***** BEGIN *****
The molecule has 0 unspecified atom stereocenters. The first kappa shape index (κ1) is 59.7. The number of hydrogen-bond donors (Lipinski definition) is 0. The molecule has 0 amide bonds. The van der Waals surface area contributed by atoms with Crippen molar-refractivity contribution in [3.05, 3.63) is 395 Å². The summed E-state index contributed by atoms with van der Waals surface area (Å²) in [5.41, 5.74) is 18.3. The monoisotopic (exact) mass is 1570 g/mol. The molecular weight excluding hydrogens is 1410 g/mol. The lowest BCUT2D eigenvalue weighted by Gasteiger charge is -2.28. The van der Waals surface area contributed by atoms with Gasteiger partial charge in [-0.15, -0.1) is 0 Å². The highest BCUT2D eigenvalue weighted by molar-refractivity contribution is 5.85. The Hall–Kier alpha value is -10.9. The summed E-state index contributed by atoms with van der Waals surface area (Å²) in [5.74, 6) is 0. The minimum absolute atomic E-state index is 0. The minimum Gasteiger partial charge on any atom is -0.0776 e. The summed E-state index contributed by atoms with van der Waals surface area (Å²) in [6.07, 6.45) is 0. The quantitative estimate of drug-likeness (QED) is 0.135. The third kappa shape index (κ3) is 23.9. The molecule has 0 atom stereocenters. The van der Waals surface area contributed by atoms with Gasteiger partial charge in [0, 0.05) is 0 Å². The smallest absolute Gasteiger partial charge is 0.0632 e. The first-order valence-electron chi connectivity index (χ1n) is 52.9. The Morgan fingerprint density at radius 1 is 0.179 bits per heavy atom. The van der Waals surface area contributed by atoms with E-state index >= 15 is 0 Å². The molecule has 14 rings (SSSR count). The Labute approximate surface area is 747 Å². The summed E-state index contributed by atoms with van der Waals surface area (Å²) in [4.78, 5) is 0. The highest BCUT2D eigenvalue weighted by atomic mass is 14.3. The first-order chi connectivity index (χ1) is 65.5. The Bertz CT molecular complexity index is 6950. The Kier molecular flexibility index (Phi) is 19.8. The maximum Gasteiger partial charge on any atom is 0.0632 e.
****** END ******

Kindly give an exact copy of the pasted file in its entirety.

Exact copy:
The molecule has 0 unspecified atom stereocenters. The first kappa shape index (κ1) is 59.7. The number of hydrogen-bond donors (Lipinski definition) is 0. The molecule has 0 amide bonds. The van der Waals surface area contributed by atoms with Crippen molar-refractivity contribution in [3.05, 3.63) is 395 Å². The summed E-state index contributed by atoms with van der Waals surface area (Å²) in [5.41, 5.74) is 18.3. The monoisotopic (exact) mass is 1570 g/mol. The molecular weight excluding hydrogens is 1410 g/mol. The lowest BCUT2D eigenvalue weighted by Gasteiger charge is -2.28. The van der Waals surface area contributed by atoms with Gasteiger partial charge in [-0.15, -0.1) is 0 Å². The highest BCUT2D eigenvalue weighted by molar-refractivity contribution is 5.85. The Hall–Kier alpha value is -10.9. The summed E-state index contributed by atoms with van der Waals surface area (Å²) in [5.74, 6) is 0. The minimum absolute atomic E-state index is 0. The minimum Gasteiger partial charge on any atom is -0.0776 e. The summed E-state index contributed by atoms with van der Waals surface area (Å²) in [6.07, 6.45) is 0. The quantitative estimate of drug-likeness (QED) is 0.135. The third kappa shape index (κ3) is 23.9. The molecule has 0 atom stereocenters. The van der Waals surface area contributed by atoms with Gasteiger partial charge in [0, 0.05) is 0 Å². The smallest absolute Gasteiger partial charge is 0.0632 e. The first-order valence-electron chi connectivity index (χ1n) is 52.9. The Morgan fingerprint density at radius 1 is 0.179 bits per heavy atom. The van der Waals surface area contributed by atoms with E-state index >= 15 is 0 Å². The molecule has 14 rings (SSSR count). The Labute approximate surface area is 747 Å². The summed E-state index contributed by atoms with van der Waals surface area (Å²) in [4.78, 5) is 0. The highest BCUT2D eigenvalue weighted by atomic mass is 14.3. The first-order chi connectivity index (χ1) is 65.5. The Bertz CT molecular complexity index is 6950. The Kier molecular flexibility index (Phi) is 19.8. The maximum Gasteiger partial charge on any atom is 0.0632 e.